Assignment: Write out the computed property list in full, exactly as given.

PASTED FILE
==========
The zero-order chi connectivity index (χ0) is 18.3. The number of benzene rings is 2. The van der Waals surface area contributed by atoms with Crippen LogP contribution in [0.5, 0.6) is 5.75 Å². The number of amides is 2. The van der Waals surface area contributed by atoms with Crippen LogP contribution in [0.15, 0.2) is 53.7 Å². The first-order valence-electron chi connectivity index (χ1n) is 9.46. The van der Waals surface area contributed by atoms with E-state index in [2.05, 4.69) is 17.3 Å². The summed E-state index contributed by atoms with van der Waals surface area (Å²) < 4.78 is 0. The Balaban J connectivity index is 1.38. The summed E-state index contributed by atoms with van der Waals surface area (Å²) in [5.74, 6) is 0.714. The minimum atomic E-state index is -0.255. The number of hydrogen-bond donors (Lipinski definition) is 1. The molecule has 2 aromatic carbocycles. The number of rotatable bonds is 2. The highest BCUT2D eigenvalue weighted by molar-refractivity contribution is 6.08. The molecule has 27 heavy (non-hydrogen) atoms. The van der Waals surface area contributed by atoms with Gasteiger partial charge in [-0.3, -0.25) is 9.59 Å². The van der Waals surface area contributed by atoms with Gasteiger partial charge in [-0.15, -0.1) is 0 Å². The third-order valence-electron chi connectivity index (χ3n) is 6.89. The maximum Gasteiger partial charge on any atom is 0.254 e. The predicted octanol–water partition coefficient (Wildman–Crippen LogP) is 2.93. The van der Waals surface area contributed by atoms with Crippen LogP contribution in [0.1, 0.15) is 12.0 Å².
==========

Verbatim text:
The zero-order chi connectivity index (χ0) is 18.3. The number of benzene rings is 2. The van der Waals surface area contributed by atoms with Crippen LogP contribution in [0.5, 0.6) is 5.75 Å². The number of amides is 2. The van der Waals surface area contributed by atoms with Crippen LogP contribution in [0.15, 0.2) is 53.7 Å². The first-order valence-electron chi connectivity index (χ1n) is 9.46. The van der Waals surface area contributed by atoms with E-state index in [2.05, 4.69) is 17.3 Å². The summed E-state index contributed by atoms with van der Waals surface area (Å²) < 4.78 is 0. The Balaban J connectivity index is 1.38. The summed E-state index contributed by atoms with van der Waals surface area (Å²) in [5.74, 6) is 0.714. The minimum atomic E-state index is -0.255. The number of hydrogen-bond donors (Lipinski definition) is 1. The molecule has 2 aromatic carbocycles. The number of rotatable bonds is 2. The highest BCUT2D eigenvalue weighted by molar-refractivity contribution is 6.08. The molecule has 27 heavy (non-hydrogen) atoms. The van der Waals surface area contributed by atoms with Gasteiger partial charge in [-0.3, -0.25) is 9.59 Å². The van der Waals surface area contributed by atoms with Gasteiger partial charge in [-0.15, -0.1) is 0 Å². The third-order valence-electron chi connectivity index (χ3n) is 6.89. The maximum Gasteiger partial charge on any atom is 0.254 e. The predicted octanol–water partition coefficient (Wildman–Crippen LogP) is 2.93. The van der Waals surface area contributed by atoms with Crippen LogP contribution in [0.1, 0.15) is 12.0 Å².